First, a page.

Panhandling fines in Salmon Arm make things worse for B.C. homeless population

It’s time we stopped criminalizing homeless survival strategies and housed people in need instead

Vancouver has the potential to be a great city, but not while our homeless numbers are in the thousands. Photo: Jon Hernandez/CBC

By: Kelly Chia, Staff Writer

Step a few blocks outside of SFU’s Vancouver or Surrey campuses, and Metro Vancouver’s homeless crisis becomes painfully obvious. 

The uncertainty of living day to day without stable housing is stressful enough. Yet by-laws have been introduced to punish homeless people further, like the recent $50 fine in Salmon Arm (the latest region to enforce B.C.’s Safe Streets Act) for panhandling curbside, within 15 metres of a bank machine, in a car, or within a public plaza. 

Instead of squeezing money from those who might not even have it, we need to focus on finding permanent shelter and housing solutions for our city’s homeless population. The way Vancouver displaces its homeless population is a large stain on our collective conscience, and we need to demand more of our local and federal leaders to address this issue. 

Currently, no vacant housing units are renting for under $750 in Vancouver, suggesting a strong link between homelessness and the expensive housing market. While B.C. is investing in rent subsidies to offset the expensive rental rates, these programs are geared toward seniors and low-income families, and aren’t enough to permanently house the number of homeless people in the city. As of June 12, 2019, Vancouver had a homeless population of 2,223 people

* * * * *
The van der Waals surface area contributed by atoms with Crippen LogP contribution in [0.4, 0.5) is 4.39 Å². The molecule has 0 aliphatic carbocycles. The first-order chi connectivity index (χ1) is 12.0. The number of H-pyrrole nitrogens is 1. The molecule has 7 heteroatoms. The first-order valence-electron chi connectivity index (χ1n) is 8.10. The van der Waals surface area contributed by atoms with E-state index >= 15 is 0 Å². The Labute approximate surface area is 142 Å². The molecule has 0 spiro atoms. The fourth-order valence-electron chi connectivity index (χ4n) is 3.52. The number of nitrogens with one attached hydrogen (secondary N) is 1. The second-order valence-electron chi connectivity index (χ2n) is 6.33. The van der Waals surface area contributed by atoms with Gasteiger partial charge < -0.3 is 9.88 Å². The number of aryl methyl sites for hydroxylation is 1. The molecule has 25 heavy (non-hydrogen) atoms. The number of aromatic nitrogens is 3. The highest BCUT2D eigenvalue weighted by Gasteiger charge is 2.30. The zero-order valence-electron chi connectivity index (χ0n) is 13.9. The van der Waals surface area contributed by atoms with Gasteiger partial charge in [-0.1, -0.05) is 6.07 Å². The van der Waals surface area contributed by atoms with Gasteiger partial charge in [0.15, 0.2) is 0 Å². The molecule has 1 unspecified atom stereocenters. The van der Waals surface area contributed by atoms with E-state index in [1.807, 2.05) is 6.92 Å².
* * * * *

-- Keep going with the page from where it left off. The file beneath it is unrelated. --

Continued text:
We also need to acknowledge that Indigenous people are over-represented in the 2019 count: despite only accounting for 2% of the population in Vancouver, more than a third of people counted in the total number of homeless people identified as Indigenous. 

Kennedy Stewart, Vancouver’s mayor, praised the provincial government’s $66 million investment in creating temporary modular housing units, but urged the federal government to pitch in as well. Since October of last year, the federal government has contributed only $300,000 for low-income housing in Vancouver. But the homeless crisis is increasing so rapidly that just to keep up with the ever increasing number of homeless people, Vancouver would need 1,000 new units a year. 

What does it say about our city that year after year, Vancouver is less and less affordable for its residents to live in? That rather than ensuring safe accommodations for the people who cannot afford absurd housing rates, we allow them to slip through the cracks? It says that as a society, we have a baseline for who deserves to live comfortably, and who we are comfortable evicting and endangering. 

This is unacceptable. We must demand that federal action against our inhospitable housing market be a priority in the upcoming election. We must ask our federal leaders to pledge to secure more funding to permanently house B.C.’s homeless population so that we can finally proudly say that the West Coast is the best place to live for all people.